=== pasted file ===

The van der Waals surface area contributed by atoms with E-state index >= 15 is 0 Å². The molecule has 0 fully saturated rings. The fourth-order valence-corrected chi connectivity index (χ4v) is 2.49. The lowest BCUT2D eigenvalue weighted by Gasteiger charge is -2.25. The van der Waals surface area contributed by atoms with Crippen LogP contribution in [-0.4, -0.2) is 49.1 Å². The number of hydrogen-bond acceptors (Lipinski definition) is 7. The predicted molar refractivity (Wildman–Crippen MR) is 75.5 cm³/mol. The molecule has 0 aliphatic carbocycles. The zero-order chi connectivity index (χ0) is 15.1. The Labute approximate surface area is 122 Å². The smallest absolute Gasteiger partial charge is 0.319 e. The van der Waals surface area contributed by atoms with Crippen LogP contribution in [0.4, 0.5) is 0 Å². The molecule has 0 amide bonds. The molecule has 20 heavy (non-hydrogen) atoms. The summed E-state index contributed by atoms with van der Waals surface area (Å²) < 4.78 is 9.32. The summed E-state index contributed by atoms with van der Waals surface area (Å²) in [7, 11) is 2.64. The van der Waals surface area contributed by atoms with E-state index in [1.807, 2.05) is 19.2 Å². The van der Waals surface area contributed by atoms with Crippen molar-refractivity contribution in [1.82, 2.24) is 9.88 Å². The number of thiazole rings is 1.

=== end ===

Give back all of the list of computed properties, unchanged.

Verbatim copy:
The van der Waals surface area contributed by atoms with E-state index >= 15 is 0 Å². The molecule has 0 fully saturated rings. The fourth-order valence-corrected chi connectivity index (χ4v) is 2.49. The lowest BCUT2D eigenvalue weighted by Gasteiger charge is -2.25. The van der Waals surface area contributed by atoms with Crippen LogP contribution in [-0.4, -0.2) is 49.1 Å². The number of hydrogen-bond acceptors (Lipinski definition) is 7. The predicted molar refractivity (Wildman–Crippen MR) is 75.5 cm³/mol. The molecule has 0 aliphatic carbocycles. The zero-order chi connectivity index (χ0) is 15.1. The Labute approximate surface area is 122 Å². The smallest absolute Gasteiger partial charge is 0.319 e. The van der Waals surface area contributed by atoms with Crippen LogP contribution in [0.4, 0.5) is 0 Å². The molecule has 0 amide bonds. The molecule has 20 heavy (non-hydrogen) atoms. The summed E-state index contributed by atoms with van der Waals surface area (Å²) < 4.78 is 9.32. The summed E-state index contributed by atoms with van der Waals surface area (Å²) in [7, 11) is 2.64. The van der Waals surface area contributed by atoms with E-state index in [1.807, 2.05) is 19.2 Å². The van der Waals surface area contributed by atoms with Crippen molar-refractivity contribution in [1.82, 2.24) is 9.88 Å². The number of thiazole rings is 1.